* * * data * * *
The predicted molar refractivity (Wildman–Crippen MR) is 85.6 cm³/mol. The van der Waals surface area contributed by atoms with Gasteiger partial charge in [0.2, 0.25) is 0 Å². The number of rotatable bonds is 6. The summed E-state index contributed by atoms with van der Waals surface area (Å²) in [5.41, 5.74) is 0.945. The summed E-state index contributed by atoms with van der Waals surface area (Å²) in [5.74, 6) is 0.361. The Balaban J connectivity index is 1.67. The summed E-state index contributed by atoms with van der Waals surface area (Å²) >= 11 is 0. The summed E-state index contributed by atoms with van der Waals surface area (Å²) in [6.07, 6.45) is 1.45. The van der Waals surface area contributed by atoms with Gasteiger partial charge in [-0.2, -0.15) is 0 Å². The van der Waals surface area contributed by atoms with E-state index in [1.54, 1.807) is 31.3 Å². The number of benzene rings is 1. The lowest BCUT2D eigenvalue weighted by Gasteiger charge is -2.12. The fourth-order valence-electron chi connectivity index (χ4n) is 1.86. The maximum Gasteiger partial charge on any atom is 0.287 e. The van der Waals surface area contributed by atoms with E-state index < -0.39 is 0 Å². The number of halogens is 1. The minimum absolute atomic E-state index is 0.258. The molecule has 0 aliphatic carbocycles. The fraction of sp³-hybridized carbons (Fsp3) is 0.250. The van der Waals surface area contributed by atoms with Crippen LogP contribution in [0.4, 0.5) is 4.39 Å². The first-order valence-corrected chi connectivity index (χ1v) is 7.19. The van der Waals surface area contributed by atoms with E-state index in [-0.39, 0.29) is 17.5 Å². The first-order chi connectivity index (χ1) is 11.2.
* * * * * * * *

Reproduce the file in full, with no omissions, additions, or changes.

The predicted molar refractivity (Wildman–Crippen MR) is 85.6 cm³/mol. The van der Waals surface area contributed by atoms with Gasteiger partial charge in [0.2, 0.25) is 0 Å². The number of rotatable bonds is 6. The summed E-state index contributed by atoms with van der Waals surface area (Å²) in [5.41, 5.74) is 0.945. The summed E-state index contributed by atoms with van der Waals surface area (Å²) in [5.74, 6) is 0.361. The Balaban J connectivity index is 1.67. The summed E-state index contributed by atoms with van der Waals surface area (Å²) >= 11 is 0. The summed E-state index contributed by atoms with van der Waals surface area (Å²) in [6.07, 6.45) is 1.45. The van der Waals surface area contributed by atoms with Gasteiger partial charge in [-0.2, -0.15) is 0 Å². The van der Waals surface area contributed by atoms with E-state index in [1.54, 1.807) is 31.3 Å². The number of benzene rings is 1. The lowest BCUT2D eigenvalue weighted by Gasteiger charge is -2.12. The fourth-order valence-electron chi connectivity index (χ4n) is 1.86. The maximum Gasteiger partial charge on any atom is 0.287 e. The van der Waals surface area contributed by atoms with E-state index < -0.39 is 0 Å². The number of halogens is 1. The minimum absolute atomic E-state index is 0.258. The molecule has 0 aliphatic carbocycles. The fraction of sp³-hybridized carbons (Fsp3) is 0.250. The van der Waals surface area contributed by atoms with Crippen LogP contribution in [0.4, 0.5) is 4.39 Å². The first-order valence-corrected chi connectivity index (χ1v) is 7.19. The van der Waals surface area contributed by atoms with E-state index in [-0.39, 0.29) is 17.5 Å². The first-order chi connectivity index (χ1) is 11.2.